There should be room for books in other genres too. What about a romance novel (proposed title The Gasogene's Dark Desires
)? Quite a number of real-life romances have grown out of Sherlockian activities, after all. What about a social problem novel (if anybody still writes those) about the great divide between the fangirls and the literati? Yeah, okay, I'm kidding. Sort of.
What is needed most of all, though, is a bibliography of the novels-about-Sherlockian-life that already exist. There are many I haven't listed here, and probably some I don't know about. I wish someone would get busy creating an annotated list of them.
All these observations bring us to the work of Dan Andriacco, a talented Sherlockian from Cincinnati who has turned out a series of accomplished mystery novels featuring Sebastian McCabe, an eccentric English professor and Sherlockian, and his brother-in-law Jeff Cody. He began with No Police Like Holmes
in 2011 and has followed it with five sequels (five and a half, really, counting an electronic short story). Information about them is at his blog, Baker Street Beat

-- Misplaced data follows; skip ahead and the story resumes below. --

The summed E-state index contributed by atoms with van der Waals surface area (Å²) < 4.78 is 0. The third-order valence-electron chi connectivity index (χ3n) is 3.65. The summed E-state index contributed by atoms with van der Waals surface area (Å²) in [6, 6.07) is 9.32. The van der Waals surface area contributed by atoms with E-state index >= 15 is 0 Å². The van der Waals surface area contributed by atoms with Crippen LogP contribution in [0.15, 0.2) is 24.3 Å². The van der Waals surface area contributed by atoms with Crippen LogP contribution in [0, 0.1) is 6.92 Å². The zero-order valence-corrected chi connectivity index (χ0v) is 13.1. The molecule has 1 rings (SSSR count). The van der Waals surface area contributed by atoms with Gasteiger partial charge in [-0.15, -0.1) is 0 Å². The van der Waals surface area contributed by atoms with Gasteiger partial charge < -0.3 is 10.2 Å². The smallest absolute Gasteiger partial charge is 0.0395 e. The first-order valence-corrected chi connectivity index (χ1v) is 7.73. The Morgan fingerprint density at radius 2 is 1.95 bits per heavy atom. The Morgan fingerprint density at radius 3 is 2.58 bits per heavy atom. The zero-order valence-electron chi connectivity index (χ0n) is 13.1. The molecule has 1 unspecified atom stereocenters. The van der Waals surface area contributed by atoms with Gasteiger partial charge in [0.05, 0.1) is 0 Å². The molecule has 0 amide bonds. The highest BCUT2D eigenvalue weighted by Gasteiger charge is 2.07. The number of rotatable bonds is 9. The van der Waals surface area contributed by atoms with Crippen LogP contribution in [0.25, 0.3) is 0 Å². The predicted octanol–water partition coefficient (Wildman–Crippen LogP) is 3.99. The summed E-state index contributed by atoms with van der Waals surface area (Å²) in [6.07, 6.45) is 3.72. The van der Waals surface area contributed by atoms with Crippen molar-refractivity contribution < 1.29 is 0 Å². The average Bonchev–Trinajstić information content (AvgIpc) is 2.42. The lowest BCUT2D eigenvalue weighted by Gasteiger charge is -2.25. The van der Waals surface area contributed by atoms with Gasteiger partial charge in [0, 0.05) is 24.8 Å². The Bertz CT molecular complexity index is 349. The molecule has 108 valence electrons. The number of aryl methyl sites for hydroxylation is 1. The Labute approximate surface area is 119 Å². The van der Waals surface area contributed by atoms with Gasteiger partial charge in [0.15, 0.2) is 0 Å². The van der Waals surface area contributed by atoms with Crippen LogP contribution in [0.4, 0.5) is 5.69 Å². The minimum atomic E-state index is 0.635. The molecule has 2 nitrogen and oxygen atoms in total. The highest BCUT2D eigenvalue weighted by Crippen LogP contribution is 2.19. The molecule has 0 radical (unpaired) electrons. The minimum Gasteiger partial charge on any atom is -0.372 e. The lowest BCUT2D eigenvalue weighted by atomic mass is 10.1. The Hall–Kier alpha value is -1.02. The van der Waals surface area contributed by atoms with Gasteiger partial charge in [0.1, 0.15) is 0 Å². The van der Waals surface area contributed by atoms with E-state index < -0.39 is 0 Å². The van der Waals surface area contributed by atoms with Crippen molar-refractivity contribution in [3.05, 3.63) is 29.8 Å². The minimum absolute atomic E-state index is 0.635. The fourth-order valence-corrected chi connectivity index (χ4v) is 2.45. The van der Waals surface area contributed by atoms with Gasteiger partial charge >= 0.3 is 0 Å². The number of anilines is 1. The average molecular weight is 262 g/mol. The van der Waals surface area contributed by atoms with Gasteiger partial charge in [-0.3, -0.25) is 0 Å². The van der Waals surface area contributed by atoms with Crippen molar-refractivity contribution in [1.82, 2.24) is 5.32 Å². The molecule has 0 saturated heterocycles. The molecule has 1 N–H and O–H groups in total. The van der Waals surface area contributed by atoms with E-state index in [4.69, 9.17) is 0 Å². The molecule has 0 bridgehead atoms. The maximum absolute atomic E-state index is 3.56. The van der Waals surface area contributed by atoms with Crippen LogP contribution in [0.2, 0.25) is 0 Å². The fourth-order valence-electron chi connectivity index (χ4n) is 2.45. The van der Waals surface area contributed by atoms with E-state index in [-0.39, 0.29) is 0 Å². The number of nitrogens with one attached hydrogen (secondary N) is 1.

This commentary was originally supposed to be a review of the most recent novel, Bookmarked for Murder
, but plans changed when I happened to notice that it isn't really all that Sherlockian. McCabe and Cody do mention the sleuth of Baker Street occasionally as they go about their detection, and they do pay a visit to a thinly disguised Murder Ink bookstore in New York and notice its shelves of Sherlockiana, but that's about as authentic as it gets. For the most part, it's a novel about Sherlockians who happen to be doing non-Sherlockian things — something that, alas, most Sherlockians find themselves doing most of the time.
(Let it be noted, however, that it's still a very enjoyable book. The cover blurb quotes Roger Johnson, of the Sherlock Holmes Society of London
, as saying that it's "excellent, intelligent entertainment", and he speaks the truth. One hopes that MX Publishing
, which has issued all of Andriacco's novels, is finding a way to get them into the hands of the broader public of "cozy" mystery readers, not just those of confirmed Sherlockians. Surely they would approve of using a Maltese Falcon replica as a murder weapon just as much as we do.)
For serious Sherlockian content, the most on-target book of Andriacco's series is The Disappearance of Mr. James Phillimore
, set among elite (and surprisingly murderous) British Sherlockians. But all of the McCabe and Cody adventures read like chronicles of the family of which we're happy members. Here's to much more Sherlockian fiction, from many more authors!